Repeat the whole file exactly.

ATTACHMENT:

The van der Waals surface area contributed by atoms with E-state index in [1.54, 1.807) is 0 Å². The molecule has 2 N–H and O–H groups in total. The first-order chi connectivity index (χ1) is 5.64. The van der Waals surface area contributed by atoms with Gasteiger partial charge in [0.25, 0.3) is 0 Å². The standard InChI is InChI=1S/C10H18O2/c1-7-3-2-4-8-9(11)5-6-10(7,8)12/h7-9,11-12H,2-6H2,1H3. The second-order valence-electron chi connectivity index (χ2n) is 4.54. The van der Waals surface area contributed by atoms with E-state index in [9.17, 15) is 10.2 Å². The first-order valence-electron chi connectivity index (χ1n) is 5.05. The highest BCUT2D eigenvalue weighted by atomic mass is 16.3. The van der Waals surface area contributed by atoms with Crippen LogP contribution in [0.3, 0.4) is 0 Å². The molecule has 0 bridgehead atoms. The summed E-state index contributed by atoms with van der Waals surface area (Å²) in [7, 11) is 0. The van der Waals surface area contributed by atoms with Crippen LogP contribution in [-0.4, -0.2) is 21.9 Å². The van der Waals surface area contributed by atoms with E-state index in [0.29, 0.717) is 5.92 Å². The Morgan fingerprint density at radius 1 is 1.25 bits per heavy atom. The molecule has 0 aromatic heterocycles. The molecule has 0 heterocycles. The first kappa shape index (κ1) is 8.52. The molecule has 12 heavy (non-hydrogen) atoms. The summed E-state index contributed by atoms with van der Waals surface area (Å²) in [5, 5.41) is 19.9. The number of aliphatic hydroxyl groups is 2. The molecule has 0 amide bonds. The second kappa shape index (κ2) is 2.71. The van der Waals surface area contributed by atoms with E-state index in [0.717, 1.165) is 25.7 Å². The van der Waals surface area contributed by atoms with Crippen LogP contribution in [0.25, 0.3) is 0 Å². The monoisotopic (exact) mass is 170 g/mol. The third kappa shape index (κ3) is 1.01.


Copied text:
The van der Waals surface area contributed by atoms with E-state index in [1.54, 1.807) is 0 Å². The molecule has 2 N–H and O–H groups in total. The first-order chi connectivity index (χ1) is 5.64. The van der Waals surface area contributed by atoms with Gasteiger partial charge in [0.25, 0.3) is 0 Å². The standard InChI is InChI=1S/C10H18O2/c1-7-3-2-4-8-9(11)5-6-10(7,8)12/h7-9,11-12H,2-6H2,1H3. The second-order valence-electron chi connectivity index (χ2n) is 4.54. The van der Waals surface area contributed by atoms with E-state index in [9.17, 15) is 10.2 Å². The first-order valence-electron chi connectivity index (χ1n) is 5.05. The highest BCUT2D eigenvalue weighted by atomic mass is 16.3. The van der Waals surface area contributed by atoms with Crippen LogP contribution in [0.3, 0.4) is 0 Å². The molecule has 0 bridgehead atoms. The summed E-state index contributed by atoms with van der Waals surface area (Å²) in [7, 11) is 0. The van der Waals surface area contributed by atoms with Crippen LogP contribution in [-0.4, -0.2) is 21.9 Å². The van der Waals surface area contributed by atoms with E-state index in [0.29, 0.717) is 5.92 Å². The Morgan fingerprint density at radius 1 is 1.25 bits per heavy atom. The molecule has 0 aromatic heterocycles. The molecule has 0 heterocycles. The first kappa shape index (κ1) is 8.52. The molecule has 12 heavy (non-hydrogen) atoms. The summed E-state index contributed by atoms with van der Waals surface area (Å²) in [5, 5.41) is 19.9. The number of aliphatic hydroxyl groups is 2. The molecule has 0 amide bonds. The second kappa shape index (κ2) is 2.71. The van der Waals surface area contributed by atoms with E-state index in [0.717, 1.165) is 25.7 Å². The van der Waals surface area contributed by atoms with Crippen LogP contribution in [0.25, 0.3) is 0 Å². The monoisotopic (exact) mass is 170 g/mol. The third kappa shape index (κ3) is 1.01.